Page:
Available-to-Promise (ATP) is a crucial element in supply chain management. It basically forecasts the quantity that can be produced on or before a chosen date to deliver the order that has been placed by the customer.
Based on the data of materials and proper resource allocation ATP can be derived. It is also important to consider the demand factor while predicting the ATP.
Formula for calculating Available-to-Promise (ATP)is
ATP= Total Supplies – Total Demand in a given date range.
Methods of calculating Available-to-Promise
There are three methods of calculation that are used to calculate ATP
1. Discrete ATP: In this method, the calculation of ATP is based on the value of ATP in the main schedule. For example, the first period of ATP is the sum of starting inventory and MPS quantity minus backlog for all periods until the unit is scheduled again.
For other periods, it is the quantity that has been scheduled for that specific period minus client commitments for this and other periods until the other quantity is scheduled in the MPS.
2.Cumulative ATP with a look ahead: It is the sum of ATP from the previous period and MPS of the period minus the backlog of the period minus the sum of the difference between the backlogs and MPSs of all future periods until the point production exceeds the backlogs.
3.Cumulative ATP without look ahead: It is the sum of ATP in the previous period and the MPS, minus the backlog in the period being considered.
Categories of Available-To-Promise (ATP)
It is divided into two categories, Push and pull strategies.
A push strategy is nothing but real-time ATP. Here, the quantities and delivery due dates are derived based on the demand that has been forecasted. Based on regular production trends the inventory and operation capacity are deduced.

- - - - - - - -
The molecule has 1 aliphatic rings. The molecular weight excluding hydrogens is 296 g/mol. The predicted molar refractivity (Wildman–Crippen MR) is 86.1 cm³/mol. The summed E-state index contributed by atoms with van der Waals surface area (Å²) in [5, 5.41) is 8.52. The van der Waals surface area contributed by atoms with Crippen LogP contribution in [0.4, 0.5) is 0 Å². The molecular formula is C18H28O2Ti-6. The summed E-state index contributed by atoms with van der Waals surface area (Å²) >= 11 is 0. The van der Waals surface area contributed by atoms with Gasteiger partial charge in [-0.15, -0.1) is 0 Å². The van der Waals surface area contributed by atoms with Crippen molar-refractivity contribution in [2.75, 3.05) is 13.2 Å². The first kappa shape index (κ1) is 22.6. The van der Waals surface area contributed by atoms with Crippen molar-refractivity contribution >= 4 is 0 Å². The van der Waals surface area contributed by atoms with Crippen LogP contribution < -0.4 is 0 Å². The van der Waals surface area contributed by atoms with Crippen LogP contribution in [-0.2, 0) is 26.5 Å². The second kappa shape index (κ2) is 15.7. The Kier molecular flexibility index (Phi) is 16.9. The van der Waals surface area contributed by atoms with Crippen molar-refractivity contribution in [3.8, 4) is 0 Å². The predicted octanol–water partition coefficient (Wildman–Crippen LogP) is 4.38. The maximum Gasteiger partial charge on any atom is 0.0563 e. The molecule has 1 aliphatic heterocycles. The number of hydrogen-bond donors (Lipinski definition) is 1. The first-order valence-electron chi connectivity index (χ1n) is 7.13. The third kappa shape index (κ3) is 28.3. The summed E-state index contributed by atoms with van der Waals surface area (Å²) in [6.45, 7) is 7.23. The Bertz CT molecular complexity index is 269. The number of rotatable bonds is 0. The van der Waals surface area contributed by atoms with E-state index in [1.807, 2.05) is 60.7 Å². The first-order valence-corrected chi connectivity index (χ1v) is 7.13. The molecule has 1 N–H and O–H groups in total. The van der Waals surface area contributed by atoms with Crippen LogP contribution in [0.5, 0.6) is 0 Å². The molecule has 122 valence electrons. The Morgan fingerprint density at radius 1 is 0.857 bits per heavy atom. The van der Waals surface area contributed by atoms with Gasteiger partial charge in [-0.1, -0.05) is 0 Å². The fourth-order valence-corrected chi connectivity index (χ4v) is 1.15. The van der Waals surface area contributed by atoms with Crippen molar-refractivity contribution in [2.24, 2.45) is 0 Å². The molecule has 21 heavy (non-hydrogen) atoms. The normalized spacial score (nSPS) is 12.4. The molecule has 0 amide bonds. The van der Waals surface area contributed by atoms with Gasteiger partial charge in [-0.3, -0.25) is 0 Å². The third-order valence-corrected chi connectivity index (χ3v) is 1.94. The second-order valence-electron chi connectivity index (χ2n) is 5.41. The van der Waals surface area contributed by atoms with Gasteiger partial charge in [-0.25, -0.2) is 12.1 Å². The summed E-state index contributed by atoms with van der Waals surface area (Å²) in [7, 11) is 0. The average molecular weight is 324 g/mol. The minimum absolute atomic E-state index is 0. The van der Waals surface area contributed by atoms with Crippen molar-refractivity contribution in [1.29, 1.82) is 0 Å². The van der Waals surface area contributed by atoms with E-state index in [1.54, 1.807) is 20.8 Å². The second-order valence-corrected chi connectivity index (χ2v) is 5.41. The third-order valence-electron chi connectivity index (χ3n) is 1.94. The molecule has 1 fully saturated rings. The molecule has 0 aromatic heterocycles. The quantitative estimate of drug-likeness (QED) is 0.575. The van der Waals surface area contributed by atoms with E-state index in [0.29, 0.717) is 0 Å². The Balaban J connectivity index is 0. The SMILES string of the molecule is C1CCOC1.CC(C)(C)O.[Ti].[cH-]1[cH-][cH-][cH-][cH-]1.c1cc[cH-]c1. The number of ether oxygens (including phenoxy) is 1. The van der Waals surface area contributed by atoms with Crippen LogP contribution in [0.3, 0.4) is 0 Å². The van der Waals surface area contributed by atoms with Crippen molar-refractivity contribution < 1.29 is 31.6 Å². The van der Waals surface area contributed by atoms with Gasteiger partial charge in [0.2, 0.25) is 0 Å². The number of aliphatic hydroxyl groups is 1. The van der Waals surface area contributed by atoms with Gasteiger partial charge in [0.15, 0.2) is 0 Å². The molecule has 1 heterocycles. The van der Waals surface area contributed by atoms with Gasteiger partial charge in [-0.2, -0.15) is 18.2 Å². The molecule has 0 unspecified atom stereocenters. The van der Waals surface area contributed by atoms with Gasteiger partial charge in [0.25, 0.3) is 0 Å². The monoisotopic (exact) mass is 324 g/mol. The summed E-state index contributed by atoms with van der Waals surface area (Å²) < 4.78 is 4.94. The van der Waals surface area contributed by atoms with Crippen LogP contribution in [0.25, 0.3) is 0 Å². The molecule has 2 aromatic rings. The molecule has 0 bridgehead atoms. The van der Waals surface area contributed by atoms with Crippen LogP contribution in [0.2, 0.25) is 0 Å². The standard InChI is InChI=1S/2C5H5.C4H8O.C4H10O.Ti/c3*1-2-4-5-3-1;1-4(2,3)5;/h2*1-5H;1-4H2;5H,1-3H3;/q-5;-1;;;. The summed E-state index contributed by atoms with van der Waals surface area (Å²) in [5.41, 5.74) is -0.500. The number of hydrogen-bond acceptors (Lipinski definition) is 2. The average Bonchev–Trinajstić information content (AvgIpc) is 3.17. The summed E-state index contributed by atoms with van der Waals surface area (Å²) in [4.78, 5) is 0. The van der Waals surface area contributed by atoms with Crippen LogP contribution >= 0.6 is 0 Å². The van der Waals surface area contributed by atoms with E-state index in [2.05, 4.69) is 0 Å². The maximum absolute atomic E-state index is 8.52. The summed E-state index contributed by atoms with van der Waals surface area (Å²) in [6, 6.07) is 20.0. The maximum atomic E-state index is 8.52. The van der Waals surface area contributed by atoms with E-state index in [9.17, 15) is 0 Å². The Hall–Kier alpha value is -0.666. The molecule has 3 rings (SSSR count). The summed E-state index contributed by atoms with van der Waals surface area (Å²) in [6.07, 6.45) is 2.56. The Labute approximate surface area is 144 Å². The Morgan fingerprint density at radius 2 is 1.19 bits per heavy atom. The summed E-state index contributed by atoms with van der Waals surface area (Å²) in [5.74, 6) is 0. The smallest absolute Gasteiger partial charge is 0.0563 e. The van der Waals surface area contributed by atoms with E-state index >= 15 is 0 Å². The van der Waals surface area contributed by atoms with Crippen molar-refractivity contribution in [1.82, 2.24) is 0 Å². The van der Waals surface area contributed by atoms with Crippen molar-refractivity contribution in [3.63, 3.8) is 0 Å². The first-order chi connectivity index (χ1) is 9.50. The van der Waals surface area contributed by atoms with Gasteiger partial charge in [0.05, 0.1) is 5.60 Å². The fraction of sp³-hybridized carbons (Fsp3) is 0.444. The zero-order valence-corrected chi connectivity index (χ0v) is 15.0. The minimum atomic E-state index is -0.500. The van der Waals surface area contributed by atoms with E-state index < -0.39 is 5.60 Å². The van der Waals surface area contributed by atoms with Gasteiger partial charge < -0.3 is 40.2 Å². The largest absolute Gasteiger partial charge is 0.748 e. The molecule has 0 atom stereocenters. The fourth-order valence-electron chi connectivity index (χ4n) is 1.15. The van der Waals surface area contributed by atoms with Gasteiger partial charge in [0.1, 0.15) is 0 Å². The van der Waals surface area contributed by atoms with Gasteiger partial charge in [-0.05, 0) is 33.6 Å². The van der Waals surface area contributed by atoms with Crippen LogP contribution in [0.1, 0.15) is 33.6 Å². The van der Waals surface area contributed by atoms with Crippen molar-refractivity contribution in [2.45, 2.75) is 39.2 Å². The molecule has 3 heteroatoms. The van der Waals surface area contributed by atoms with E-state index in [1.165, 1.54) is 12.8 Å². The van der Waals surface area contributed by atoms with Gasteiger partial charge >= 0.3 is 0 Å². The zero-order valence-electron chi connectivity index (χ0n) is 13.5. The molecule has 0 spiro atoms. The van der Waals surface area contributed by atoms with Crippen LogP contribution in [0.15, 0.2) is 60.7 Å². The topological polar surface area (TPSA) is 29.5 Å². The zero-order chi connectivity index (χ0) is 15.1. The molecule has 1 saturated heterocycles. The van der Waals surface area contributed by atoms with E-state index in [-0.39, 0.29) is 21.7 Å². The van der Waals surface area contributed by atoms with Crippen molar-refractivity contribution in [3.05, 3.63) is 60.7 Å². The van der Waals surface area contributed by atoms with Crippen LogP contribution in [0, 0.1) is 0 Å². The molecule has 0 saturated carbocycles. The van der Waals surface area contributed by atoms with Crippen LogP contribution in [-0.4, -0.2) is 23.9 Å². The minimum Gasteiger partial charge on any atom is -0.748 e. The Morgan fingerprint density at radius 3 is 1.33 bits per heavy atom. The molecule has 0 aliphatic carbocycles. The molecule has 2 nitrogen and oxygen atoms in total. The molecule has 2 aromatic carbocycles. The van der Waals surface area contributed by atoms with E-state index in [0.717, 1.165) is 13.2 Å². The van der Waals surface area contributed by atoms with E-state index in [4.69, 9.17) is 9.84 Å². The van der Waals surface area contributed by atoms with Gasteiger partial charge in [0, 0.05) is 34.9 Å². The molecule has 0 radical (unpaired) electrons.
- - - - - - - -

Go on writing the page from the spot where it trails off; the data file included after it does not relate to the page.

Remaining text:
With appropriate scheduling, real-time ATP can be easily computed. Since it involves pre-planning and being ready for unexpected production requirements, this is more favored than the pull strategy.
In a pull strategy, the available quantity of the materials and the due dates are calculated only after a confirmed order is received from the customer.
How is ATP useful?
When this process is automated with efficient ERP systems, it helps to analyze the customer demands and then helps in adjusting the required production schedules accordingly.
It even assists the customers to easily understand when they can expect the delivery for the orders placed.
Available-to-promise and Safety stock
Are Available-to-Promise and safety stock same?
No, Available-to-promise and safety stock are totally different from each other. Safety stock is an extra retained stock above the necessary stock in case of delay in the shipping of materials when unexpected order comes.
Safety stock is a set number. But ATP number can be changed. A positive number of ATP refers to available inventory to sell, and a negative number refers to the unavailability of inventory that is below the safety stock level.
That means safety stock refers to must-keeping inventory and ATP refers to the amount of inventory that you can sell at any given time.
Following are the factors that decides the value of ATP
- Safety stock: It is the safe amount of stock that has to be kept to fulfill the unexpected large order comes in case of delayed inventory.
- Present inventory level: It is on-hand inventory that can be delivered immediately to the customer.
- Purchase order: It acts as a mandatory agreement between vendor and customer. Customer originates this document.
- Sales order: This is the document that originates by the vendor to confirm the sale and it is issued to the customer before the delivery of products.
Get more definitions about available-to-promise (ATP) and other ERP related terms here.